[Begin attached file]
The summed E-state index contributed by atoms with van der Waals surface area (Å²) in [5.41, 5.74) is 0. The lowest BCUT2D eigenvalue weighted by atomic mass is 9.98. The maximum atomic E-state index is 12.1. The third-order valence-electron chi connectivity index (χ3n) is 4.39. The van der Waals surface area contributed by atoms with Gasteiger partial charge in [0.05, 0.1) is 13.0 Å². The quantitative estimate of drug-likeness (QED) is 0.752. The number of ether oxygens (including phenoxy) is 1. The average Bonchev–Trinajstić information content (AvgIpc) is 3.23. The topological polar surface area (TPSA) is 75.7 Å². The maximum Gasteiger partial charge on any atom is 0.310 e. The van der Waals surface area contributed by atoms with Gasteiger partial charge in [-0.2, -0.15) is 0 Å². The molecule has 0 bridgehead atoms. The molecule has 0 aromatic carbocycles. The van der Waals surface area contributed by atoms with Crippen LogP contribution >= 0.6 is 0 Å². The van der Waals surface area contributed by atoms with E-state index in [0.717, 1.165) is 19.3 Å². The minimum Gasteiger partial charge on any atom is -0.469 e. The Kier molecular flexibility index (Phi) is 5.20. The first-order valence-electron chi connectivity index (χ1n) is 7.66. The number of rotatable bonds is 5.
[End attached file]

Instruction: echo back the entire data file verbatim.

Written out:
The summed E-state index contributed by atoms with van der Waals surface area (Å²) in [5.41, 5.74) is 0. The lowest BCUT2D eigenvalue weighted by atomic mass is 9.98. The maximum atomic E-state index is 12.1. The third-order valence-electron chi connectivity index (χ3n) is 4.39. The van der Waals surface area contributed by atoms with Gasteiger partial charge in [0.05, 0.1) is 13.0 Å². The quantitative estimate of drug-likeness (QED) is 0.752. The number of ether oxygens (including phenoxy) is 1. The average Bonchev–Trinajstić information content (AvgIpc) is 3.23. The topological polar surface area (TPSA) is 75.7 Å². The maximum Gasteiger partial charge on any atom is 0.310 e. The van der Waals surface area contributed by atoms with Gasteiger partial charge in [-0.2, -0.15) is 0 Å². The molecule has 0 bridgehead atoms. The molecule has 0 aromatic carbocycles. The van der Waals surface area contributed by atoms with Crippen LogP contribution >= 0.6 is 0 Å². The van der Waals surface area contributed by atoms with E-state index in [0.717, 1.165) is 19.3 Å². The minimum Gasteiger partial charge on any atom is -0.469 e. The Kier molecular flexibility index (Phi) is 5.20. The first-order valence-electron chi connectivity index (χ1n) is 7.66. The number of rotatable bonds is 5.